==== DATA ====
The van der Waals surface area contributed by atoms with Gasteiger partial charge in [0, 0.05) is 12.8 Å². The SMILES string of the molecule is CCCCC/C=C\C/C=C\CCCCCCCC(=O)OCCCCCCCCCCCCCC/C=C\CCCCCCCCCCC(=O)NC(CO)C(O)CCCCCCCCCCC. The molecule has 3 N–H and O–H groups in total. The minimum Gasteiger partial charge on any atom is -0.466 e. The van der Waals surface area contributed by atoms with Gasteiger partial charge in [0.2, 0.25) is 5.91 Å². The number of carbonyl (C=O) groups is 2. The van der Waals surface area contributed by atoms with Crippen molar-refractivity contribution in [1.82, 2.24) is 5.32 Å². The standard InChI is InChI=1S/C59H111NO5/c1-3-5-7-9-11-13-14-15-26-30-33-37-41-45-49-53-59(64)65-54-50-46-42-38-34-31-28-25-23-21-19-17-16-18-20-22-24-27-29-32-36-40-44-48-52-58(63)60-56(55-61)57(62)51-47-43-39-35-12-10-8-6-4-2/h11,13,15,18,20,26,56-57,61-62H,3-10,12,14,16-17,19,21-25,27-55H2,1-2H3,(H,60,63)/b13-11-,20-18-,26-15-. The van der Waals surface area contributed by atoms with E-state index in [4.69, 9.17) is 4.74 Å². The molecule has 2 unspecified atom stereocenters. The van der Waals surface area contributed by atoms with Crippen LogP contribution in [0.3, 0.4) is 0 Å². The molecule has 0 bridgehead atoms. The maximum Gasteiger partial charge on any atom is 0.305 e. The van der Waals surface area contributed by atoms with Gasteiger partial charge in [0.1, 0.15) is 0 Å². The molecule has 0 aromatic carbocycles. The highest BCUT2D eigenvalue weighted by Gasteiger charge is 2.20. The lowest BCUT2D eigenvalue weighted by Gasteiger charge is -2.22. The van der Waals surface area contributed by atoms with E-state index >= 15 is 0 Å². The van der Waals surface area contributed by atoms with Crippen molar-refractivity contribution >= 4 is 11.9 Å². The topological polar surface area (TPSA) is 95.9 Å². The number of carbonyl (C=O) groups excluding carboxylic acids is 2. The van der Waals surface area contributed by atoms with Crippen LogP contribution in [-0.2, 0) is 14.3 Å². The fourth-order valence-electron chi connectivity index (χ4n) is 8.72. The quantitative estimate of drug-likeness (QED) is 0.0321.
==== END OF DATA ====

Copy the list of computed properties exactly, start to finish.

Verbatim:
The van der Waals surface area contributed by atoms with Gasteiger partial charge in [0, 0.05) is 12.8 Å². The SMILES string of the molecule is CCCCC/C=C\C/C=C\CCCCCCCC(=O)OCCCCCCCCCCCCCC/C=C\CCCCCCCCCCC(=O)NC(CO)C(O)CCCCCCCCCCC. The molecule has 3 N–H and O–H groups in total. The minimum Gasteiger partial charge on any atom is -0.466 e. The van der Waals surface area contributed by atoms with Gasteiger partial charge in [0.2, 0.25) is 5.91 Å². The number of carbonyl (C=O) groups is 2. The van der Waals surface area contributed by atoms with Crippen molar-refractivity contribution in [1.82, 2.24) is 5.32 Å². The standard InChI is InChI=1S/C59H111NO5/c1-3-5-7-9-11-13-14-15-26-30-33-37-41-45-49-53-59(64)65-54-50-46-42-38-34-31-28-25-23-21-19-17-16-18-20-22-24-27-29-32-36-40-44-48-52-58(63)60-56(55-61)57(62)51-47-43-39-35-12-10-8-6-4-2/h11,13,15,18,20,26,56-57,61-62H,3-10,12,14,16-17,19,21-25,27-55H2,1-2H3,(H,60,63)/b13-11-,20-18-,26-15-. The van der Waals surface area contributed by atoms with E-state index in [4.69, 9.17) is 4.74 Å². The molecule has 2 unspecified atom stereocenters. The van der Waals surface area contributed by atoms with Crippen LogP contribution in [0.3, 0.4) is 0 Å². The molecule has 0 bridgehead atoms. The maximum Gasteiger partial charge on any atom is 0.305 e. The van der Waals surface area contributed by atoms with Gasteiger partial charge in [0.1, 0.15) is 0 Å². The molecule has 0 aromatic carbocycles. The highest BCUT2D eigenvalue weighted by Gasteiger charge is 2.20. The lowest BCUT2D eigenvalue weighted by Gasteiger charge is -2.22. The van der Waals surface area contributed by atoms with E-state index >= 15 is 0 Å². The van der Waals surface area contributed by atoms with Crippen molar-refractivity contribution >= 4 is 11.9 Å². The topological polar surface area (TPSA) is 95.9 Å². The number of carbonyl (C=O) groups excluding carboxylic acids is 2. The van der Waals surface area contributed by atoms with Crippen LogP contribution in [-0.2, 0) is 14.3 Å². The fourth-order valence-electron chi connectivity index (χ4n) is 8.72. The quantitative estimate of drug-likeness (QED) is 0.0321.